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FORUMS Canon Cameras, Lenses & Accessories Canon EOS Digital Cameras 
Thread started 22 Mar 2013 (Friday) 09:02
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Video recording 'time' on 6d

 
anomie
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Mar 22, 2013 09:02 |  #1

I have read that the 6d has a max recording time of 29 minutes but I'm confused about what exactly this means. If I have a 16gig SD card and I mount the camera on a tripod to shoot a 1 hour video event, will it create 2 clips, each 29 minutes or will it stop recording after 29 minutes and then I must be prompted to hit record again? I'd appreciate some clarification on this from other 6d owners who have used the video feature. Thank you!


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RHChan84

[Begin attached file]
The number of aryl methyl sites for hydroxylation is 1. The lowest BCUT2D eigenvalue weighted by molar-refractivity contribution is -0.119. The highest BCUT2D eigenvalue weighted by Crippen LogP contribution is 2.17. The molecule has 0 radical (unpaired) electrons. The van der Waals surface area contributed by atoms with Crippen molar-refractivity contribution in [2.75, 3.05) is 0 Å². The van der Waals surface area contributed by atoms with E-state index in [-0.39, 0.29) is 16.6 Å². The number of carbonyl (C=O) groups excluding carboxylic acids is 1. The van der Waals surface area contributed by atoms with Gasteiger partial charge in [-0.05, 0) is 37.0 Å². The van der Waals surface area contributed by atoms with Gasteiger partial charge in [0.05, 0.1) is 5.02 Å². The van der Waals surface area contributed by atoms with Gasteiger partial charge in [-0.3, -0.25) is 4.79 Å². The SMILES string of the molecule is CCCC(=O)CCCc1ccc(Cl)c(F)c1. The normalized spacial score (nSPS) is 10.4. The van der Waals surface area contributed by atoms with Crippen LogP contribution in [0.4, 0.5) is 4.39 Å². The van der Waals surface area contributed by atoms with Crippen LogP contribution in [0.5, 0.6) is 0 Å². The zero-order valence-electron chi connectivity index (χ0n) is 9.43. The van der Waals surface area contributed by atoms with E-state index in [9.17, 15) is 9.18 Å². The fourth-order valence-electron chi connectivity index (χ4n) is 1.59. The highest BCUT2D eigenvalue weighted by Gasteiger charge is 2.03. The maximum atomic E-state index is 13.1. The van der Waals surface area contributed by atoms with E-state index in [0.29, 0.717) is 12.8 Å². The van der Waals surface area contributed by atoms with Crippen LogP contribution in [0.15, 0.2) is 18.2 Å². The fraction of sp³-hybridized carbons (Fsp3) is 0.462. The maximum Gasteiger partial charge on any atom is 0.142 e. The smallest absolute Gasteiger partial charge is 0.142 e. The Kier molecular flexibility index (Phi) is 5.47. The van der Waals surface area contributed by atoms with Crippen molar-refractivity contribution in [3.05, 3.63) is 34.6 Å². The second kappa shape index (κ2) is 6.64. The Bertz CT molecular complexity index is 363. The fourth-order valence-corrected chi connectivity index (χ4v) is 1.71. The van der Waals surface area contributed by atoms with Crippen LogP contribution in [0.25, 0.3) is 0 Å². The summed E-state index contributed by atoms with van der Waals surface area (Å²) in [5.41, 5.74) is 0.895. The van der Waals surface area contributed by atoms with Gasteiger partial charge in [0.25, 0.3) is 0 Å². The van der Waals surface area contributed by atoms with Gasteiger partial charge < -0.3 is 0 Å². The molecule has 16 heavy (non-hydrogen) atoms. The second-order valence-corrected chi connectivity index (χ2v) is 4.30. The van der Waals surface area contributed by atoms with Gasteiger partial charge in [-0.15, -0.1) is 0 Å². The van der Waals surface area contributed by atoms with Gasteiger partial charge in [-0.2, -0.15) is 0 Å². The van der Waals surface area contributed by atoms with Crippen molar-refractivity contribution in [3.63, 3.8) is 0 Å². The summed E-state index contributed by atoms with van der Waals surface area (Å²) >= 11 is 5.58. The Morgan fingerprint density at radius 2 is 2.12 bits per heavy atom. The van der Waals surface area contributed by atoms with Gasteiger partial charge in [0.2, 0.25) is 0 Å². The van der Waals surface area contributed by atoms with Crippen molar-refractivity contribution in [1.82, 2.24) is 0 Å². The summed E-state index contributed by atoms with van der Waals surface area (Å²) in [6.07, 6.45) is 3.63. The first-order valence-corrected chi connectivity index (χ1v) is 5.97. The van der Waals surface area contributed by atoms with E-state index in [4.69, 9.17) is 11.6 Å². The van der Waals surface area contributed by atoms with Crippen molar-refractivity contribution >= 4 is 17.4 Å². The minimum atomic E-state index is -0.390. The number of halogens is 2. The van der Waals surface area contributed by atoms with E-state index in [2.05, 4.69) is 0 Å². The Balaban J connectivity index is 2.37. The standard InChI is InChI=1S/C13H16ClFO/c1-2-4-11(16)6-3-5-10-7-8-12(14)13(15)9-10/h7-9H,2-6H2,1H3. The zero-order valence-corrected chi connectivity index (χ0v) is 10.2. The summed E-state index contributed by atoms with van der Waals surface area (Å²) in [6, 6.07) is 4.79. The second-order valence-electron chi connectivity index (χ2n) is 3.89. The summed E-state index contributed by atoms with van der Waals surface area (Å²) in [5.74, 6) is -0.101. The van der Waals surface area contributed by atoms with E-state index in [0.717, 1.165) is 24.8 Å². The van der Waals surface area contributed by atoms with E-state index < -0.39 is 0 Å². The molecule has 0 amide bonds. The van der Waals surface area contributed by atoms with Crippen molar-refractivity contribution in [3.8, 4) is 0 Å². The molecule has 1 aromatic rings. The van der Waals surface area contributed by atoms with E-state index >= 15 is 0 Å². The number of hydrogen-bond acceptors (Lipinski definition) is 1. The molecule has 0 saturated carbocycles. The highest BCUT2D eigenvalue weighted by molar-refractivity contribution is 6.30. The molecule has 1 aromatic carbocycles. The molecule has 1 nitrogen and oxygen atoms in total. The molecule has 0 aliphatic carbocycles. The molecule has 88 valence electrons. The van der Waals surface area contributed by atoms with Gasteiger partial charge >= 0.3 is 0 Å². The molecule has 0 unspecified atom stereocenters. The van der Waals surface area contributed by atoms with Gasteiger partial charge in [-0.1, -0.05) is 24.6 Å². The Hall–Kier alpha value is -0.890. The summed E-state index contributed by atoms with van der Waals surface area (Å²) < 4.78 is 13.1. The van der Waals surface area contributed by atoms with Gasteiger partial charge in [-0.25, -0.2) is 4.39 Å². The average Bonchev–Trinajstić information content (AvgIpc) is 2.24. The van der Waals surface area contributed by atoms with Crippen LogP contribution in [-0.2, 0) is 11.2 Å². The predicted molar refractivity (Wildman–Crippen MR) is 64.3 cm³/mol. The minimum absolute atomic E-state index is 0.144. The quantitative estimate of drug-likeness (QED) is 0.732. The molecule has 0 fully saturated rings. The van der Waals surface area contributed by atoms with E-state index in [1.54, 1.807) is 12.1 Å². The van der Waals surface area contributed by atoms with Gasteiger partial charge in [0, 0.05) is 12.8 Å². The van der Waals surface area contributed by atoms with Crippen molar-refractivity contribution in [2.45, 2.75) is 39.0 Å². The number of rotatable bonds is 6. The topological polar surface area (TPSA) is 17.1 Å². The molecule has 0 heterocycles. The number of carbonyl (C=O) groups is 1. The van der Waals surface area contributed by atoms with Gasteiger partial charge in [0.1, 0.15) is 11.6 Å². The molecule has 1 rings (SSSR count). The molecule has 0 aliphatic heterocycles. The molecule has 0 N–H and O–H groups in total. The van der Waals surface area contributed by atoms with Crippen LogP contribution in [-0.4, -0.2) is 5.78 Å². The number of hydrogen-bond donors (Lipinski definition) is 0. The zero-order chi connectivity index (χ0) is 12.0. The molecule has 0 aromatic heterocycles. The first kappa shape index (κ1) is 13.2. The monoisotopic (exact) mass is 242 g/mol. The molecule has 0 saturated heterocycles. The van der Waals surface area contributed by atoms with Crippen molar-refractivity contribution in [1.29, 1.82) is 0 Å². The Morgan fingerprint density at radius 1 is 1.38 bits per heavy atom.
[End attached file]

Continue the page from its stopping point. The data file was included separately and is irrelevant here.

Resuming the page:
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Mar 22, 2013 09:14 |  #2

Like all others Canon DSLR, it would record 29 minutes then stop. You would have to hot the record button again to start up recording.


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rrblint
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Mar 22, 2013 10:51 as a reply to  @ RHChan84's post |  #3

It actually will stop about every 11 minutes(at 1080X1920 capture) when the file size reaches 4GB and must be restarted each time. Also if you restart too many times it will overheat and stop even sooner...Very annoying.


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John ­ from ­ PA
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Mar 22, 2013 16:21 |  #4